William Ward
William Ward
see also: William Ward (match official) →
William Ward
● William Ward, c1896 (SJJP)

born in Scotland

William Ward was born on Saturday, 30th January, 1875, in Partick, Glasgow.

The forward first appeared for Thistle in February, 1897, having most recently been with Scotstounhill.

Aged 22, he made his first known appearance on Saturday, 13th February, 1897, in a 6-0 win away to Motherwell in the SFL Second Division.

That day, William became a member of our scoring debutant's club.

He played his last known game for the club on Wednesday, 8th September, 1897, in a 1-0 friendly defeat at home to Celtic, having appeared for the Thistle on at least 3 occasions.

His club-list included Minerva, Queen's Park Strollers, Lenzie, Scotstounhill and Partick Thistle.

William died on Tuesday, 8th October, 1929, in Hyndland, Glasgow, aged 54.

Bio Extra

Son of (Englishman) George Ward (wine & spirits merchant) and Jessie Ward (née Templeton).

William, a joiner to trade, came from an athletic family. Both his half-brothers (George and James) played for Thistle in earlier days. He was a keen athlete, cricketer, bowler and curler. After a modest playing career as a footballer, he was elected president of the club in 1900 and represented Thistle on the Glasgow FA. He was elected as an SFA Committee Member in 1900 and served on the international selection committee. He was Thistle’s representative on an SFA committee in 1902. He became the first chairman of the new Partick Thistle Football Club Limited in 1903. He was re-elected by Thistle members on an annual basis until 1909 and after a gap, was re-elected as president in 1913. He presided over some of the most difficult problems the club has ever had to deal with, including the somewhat traumatic relocation from Partick to Maryhill. William was elected Vice-President of the “Glasgow Committee” of the SFL in 1908 and became Vice-President of the SFL the following year. He was elected President in 1911, holding that post until 1914. He returned to the SFA as a Committee Member in 1921. He was highly respected in football circles. William remained associated with Partick Thistle until his death in 1929.

With thanks to PT Early Years external-link.png for the transcription, in December 1904, the Manchester-based sports newspaper Athletic News published a profile piece on William:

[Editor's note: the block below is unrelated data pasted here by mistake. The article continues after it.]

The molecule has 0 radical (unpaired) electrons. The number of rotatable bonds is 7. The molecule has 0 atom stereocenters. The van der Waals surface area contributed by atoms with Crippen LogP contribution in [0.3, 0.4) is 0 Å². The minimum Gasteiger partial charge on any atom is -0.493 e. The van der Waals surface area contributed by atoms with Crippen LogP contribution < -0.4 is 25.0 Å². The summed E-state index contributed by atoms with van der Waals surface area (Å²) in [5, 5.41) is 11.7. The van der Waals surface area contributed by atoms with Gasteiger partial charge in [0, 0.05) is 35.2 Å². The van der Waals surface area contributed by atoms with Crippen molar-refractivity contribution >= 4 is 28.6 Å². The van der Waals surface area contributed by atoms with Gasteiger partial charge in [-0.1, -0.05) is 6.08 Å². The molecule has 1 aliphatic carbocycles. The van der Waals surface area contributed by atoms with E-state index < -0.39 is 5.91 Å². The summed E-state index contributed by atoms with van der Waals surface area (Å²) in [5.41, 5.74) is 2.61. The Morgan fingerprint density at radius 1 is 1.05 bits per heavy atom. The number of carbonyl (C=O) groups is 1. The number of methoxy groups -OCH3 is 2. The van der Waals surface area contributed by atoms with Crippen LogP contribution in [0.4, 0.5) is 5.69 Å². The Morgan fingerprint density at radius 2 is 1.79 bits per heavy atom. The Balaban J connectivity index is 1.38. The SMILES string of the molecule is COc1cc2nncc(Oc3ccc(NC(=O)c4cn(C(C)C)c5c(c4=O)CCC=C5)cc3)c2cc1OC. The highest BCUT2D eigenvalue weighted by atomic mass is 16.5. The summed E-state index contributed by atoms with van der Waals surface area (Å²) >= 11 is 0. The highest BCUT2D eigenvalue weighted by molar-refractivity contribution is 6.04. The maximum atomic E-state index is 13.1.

Though a comparatively young man, Mr. Ward – he is only 29 years of age – has played a strenuous and honourable part in football life.

He is one of three brothers who have been assiduous in well-doing. George, who met with a tragic death some years ago while on a visit to London to witness the international match between England and Scotland, was one of the smartest 230 yards amateurs in the eighties, and some of his races with T. Blair, A. S. Blair, M. C. Wright and others are stuff among the most cherished recollections of the writer of this sketch. Another brother, James, was likewise a prominent athlete in his day; he was perhaps more versatile than George, being efficient alike in jumping, running, and other forms of athletic exercise. If not so keen as he was, James is always to be seen at any first-class sporting function, and we understand that the Partick Thistle has in Jim one of its most generous supporters.

William has never courted game on the path, though had he done so he might easily have achieved as much distinction as either of his brothers, as in build and agility he has what is essential to success in so-called athletics. Football has always been his hobby, first as player, now as administrator. We believe he was first of all connected with the Minerva, which was a very prominent junior club some years ago. Like others, however, it is a thing of the past, but its achievements are still spoken of with pride by those who were in any way associated with it. Along with other Minerva members, Mr. Ward joined the Queen’s Park, whose amateur principles were in consonance with his ideas of sport generally. This was in 1891. He played for the Strollers Eleven, doing good service for them as a wing forward and generally speaking, taking a keen and loyal interest in the club.

Eventually, Mr. Ward played for the Partick Thistle, being outside left to Ferguson, while W. Paul, than whom the Meadowside club never had a more distinguished player, was centre. It appears Mr. Ward has been a member of the Thistle for twenty years, and during that long period he has seen many vicissitudes, all of which, however, have been surmounted, and we say that no one has done more to place the Thistle on a sound and progressive footing than the subject of this sketch. As a proof of the hold he had, and still has, on the membership of that club, we may mention that he was elected president some years ago without serving as a preliminary on the committee. In 1900, Mr. Ward was elected as a member of the Scottish Football Association, and for two seasons he has been part of the selecting committee, which is regarded as a very considerable honour. Mr Ward has represented the Thistle on the Scottish League Committee for four years and the Glasgow Football Association has also profited to his experience and cool judgement.


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